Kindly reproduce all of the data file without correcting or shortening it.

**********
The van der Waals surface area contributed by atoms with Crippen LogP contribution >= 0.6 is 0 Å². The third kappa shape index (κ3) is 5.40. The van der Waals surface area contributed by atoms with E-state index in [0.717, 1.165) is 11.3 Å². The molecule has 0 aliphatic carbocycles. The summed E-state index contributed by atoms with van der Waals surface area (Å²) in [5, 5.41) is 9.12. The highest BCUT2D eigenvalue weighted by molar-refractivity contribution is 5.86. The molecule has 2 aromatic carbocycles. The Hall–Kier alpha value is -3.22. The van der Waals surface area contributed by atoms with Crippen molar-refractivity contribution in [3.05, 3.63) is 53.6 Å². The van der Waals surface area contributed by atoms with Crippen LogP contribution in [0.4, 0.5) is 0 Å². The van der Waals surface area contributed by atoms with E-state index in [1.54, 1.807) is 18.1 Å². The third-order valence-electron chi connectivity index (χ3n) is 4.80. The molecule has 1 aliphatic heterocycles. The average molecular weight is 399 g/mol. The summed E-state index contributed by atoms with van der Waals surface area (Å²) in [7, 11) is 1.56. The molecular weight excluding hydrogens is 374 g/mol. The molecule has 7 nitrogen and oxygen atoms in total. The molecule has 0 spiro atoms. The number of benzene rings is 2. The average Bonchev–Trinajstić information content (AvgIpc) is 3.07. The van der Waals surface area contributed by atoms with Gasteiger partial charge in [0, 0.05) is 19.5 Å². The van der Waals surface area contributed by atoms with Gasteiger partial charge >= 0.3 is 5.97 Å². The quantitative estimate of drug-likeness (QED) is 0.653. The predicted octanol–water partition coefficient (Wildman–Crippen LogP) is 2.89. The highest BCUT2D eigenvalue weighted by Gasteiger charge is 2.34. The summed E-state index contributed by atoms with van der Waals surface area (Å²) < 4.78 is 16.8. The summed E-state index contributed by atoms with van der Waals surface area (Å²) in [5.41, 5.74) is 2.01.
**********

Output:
The van der Waals surface area contributed by atoms with Crippen LogP contribution >= 0.6 is 0 Å². The third kappa shape index (κ3) is 5.40. The van der Waals surface area contributed by atoms with E-state index in [0.717, 1.165) is 11.3 Å². The molecule has 0 aliphatic carbocycles. The summed E-state index contributed by atoms with van der Waals surface area (Å²) in [5, 5.41) is 9.12. The highest BCUT2D eigenvalue weighted by molar-refractivity contribution is 5.86. The molecule has 2 aromatic carbocycles. The Hall–Kier alpha value is -3.22. The van der Waals surface area contributed by atoms with Crippen molar-refractivity contribution in [3.05, 3.63) is 53.6 Å². The van der Waals surface area contributed by atoms with Crippen LogP contribution in [0.4, 0.5) is 0 Å². The van der Waals surface area contributed by atoms with E-state index in [1.54, 1.807) is 18.1 Å². The third-order valence-electron chi connectivity index (χ3n) is 4.80. The molecule has 1 aliphatic heterocycles. The average molecular weight is 399 g/mol. The summed E-state index contributed by atoms with van der Waals surface area (Å²) in [7, 11) is 1.56. The molecular weight excluding hydrogens is 374 g/mol. The molecule has 7 nitrogen and oxygen atoms in total. The molecule has 0 spiro atoms. The number of benzene rings is 2. The average Bonchev–Trinajstić information content (AvgIpc) is 3.07. The van der Waals surface area contributed by atoms with Gasteiger partial charge in [0, 0.05) is 19.5 Å². The van der Waals surface area contributed by atoms with Gasteiger partial charge >= 0.3 is 5.97 Å². The quantitative estimate of drug-likeness (QED) is 0.653. The predicted octanol–water partition coefficient (Wildman–Crippen LogP) is 2.89. The highest BCUT2D eigenvalue weighted by Gasteiger charge is 2.34. The summed E-state index contributed by atoms with van der Waals surface area (Å²) < 4.78 is 16.8. The summed E-state index contributed by atoms with van der Waals surface area (Å²) in [5.41, 5.74) is 2.01.